Ducks are hard to catch…

A couple weeks ago some friends gave us a beautiful breeding pair of Muscovy ducks. The drake is about nine months old and the female is a bit younger, I believe. We brought them home and I instantly fell in love. That is a pretty big deal considering I don’t like ducks or geese in close proximity to myself. But these Muscovy ducks are adorable! And quiet, near silent. And sweet. They even wag their tails when I feed them in the mornings. I mean really, they wag their tails like little puppies with bills and webbed feet.

We recently converted our big, insulated shed (that our Angora rabbits lived in) into a chicken coop. The long, enclosed, hoop arch we put together out of pvc and welded wire fencing for turkeys and pumpkins last year was attached to the back of the new coop for some outside space. Safe, outside space, I should say. As much as I would love for the ducks –especially the ducks– to be able to go play in the seasonal creek that cuts through our property, we have a very large population of hawks here. In fact, when we first moved here and did let the chickens free-range, we had two hens “mysteriously” disappear. And now that I think of it, we caught a red-tailed hawk red handed (!!) pinning one of our hens down in the yard. Doubtless she was too heavy to take off with quickly, as big as the hawk was.

On to today’s story–
Our house is situated in an odd mountain top valley. There is always a constant breeze, which is especially nice in the heat of the summer. The other side of having such nice breezes is that when a strong storm comes through, we can experience extreme winds. Like, blow-the-shingles-off-your-roof kind of extreme winds.

Last night we had a lightening storm come through with high winds. This usually blows everything around and makes a mess of the yard, so when I went to do my animal chores this morning it didn’t surprise me that some of the animals were weary of leaving their warm nests to see what was for breakfast. When the male duck, but not the female, came out into the run to eat –I grew a bit concerned. I went around the other side of the coop to look for her and discovered the human-sized door to the coop had been blown wide open!

My very first thought was: crap! My next thought was: If I were a cute duck, where would I go? Duh. The creek. The creek is downslope from the coop across a one-acre field. Looking across, I was easily able to spot the little white head of the female duck… swimming happily in the deep end of the creek. Ugh.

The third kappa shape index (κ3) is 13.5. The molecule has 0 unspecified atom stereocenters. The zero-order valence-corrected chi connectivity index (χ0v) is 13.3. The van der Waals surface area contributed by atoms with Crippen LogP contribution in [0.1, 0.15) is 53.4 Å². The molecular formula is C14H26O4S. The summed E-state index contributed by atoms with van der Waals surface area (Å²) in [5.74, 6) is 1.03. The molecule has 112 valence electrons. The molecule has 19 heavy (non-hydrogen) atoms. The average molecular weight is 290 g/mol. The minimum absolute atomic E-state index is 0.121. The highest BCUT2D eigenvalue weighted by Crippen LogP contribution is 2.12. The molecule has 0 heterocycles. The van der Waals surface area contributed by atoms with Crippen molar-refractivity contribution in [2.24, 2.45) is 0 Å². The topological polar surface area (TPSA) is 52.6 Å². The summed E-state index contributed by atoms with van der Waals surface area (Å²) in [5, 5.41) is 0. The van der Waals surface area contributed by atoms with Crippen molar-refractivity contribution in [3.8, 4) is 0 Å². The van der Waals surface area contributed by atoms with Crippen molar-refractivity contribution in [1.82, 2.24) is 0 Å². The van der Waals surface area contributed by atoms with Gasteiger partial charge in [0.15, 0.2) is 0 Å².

So I grabbed a small scoop of food and spent the next half-hour trying to coax a darling little duck out of probably the best creek she’s ever swam in. Our creek is mostly overflow from multiple ponds up the road from us so it is hardly the kind of water humans would want to swim in. Not to mention that the cold, foggy weather was not really ideal for tromping around in water soaked earth, jumping across mossy rocks half emerged in ice water. Eventually I was able to herd the duck back up the hill to the coop where her drake promptly told her to “get her wet tail feathers back in the house, Trollup!” At least, that’s what I imagine he would have said in that breathy, hissing voice Muscovy ducks use.

In the end, I am shown once again how ridiculous farm animals make us look. It’s hard to hold on to your dignity and grace while spending a rainy morning in your pajama pants chasing a tiny duck around while she flaps and swims and dives in the water happily. And I doubt that will be the last time I am ever made to look silly around here. I don’t mind it, really. But it would be nice not to have to change clothes as soon as I waddle in my own front door.

Winter Is Coming

A good inch of snow fell late last week. Oh, you know, just in time for holiday travel. It’s alright though– the snow melted as just soon as the sun came up over the back hill. We were able to get a little crunch under our boots walking out to the goat pen and Cami built a small snowman. That’s about all you need.

  
  

Responsible Adult-ing

I think I’m starting to get this whole “responsible adult” thing down. Just yesterday I turned down a free donkey. The owner was even going to drop him off for us! Guys… It was free! Trevor said he talks to the donkey often and he is very friendly. Yes, I know how odd that may sound to people who don’t pass by donkeys on a regular basis. But in the land of larger farm animals, it’s important to talk to sweet donkeys.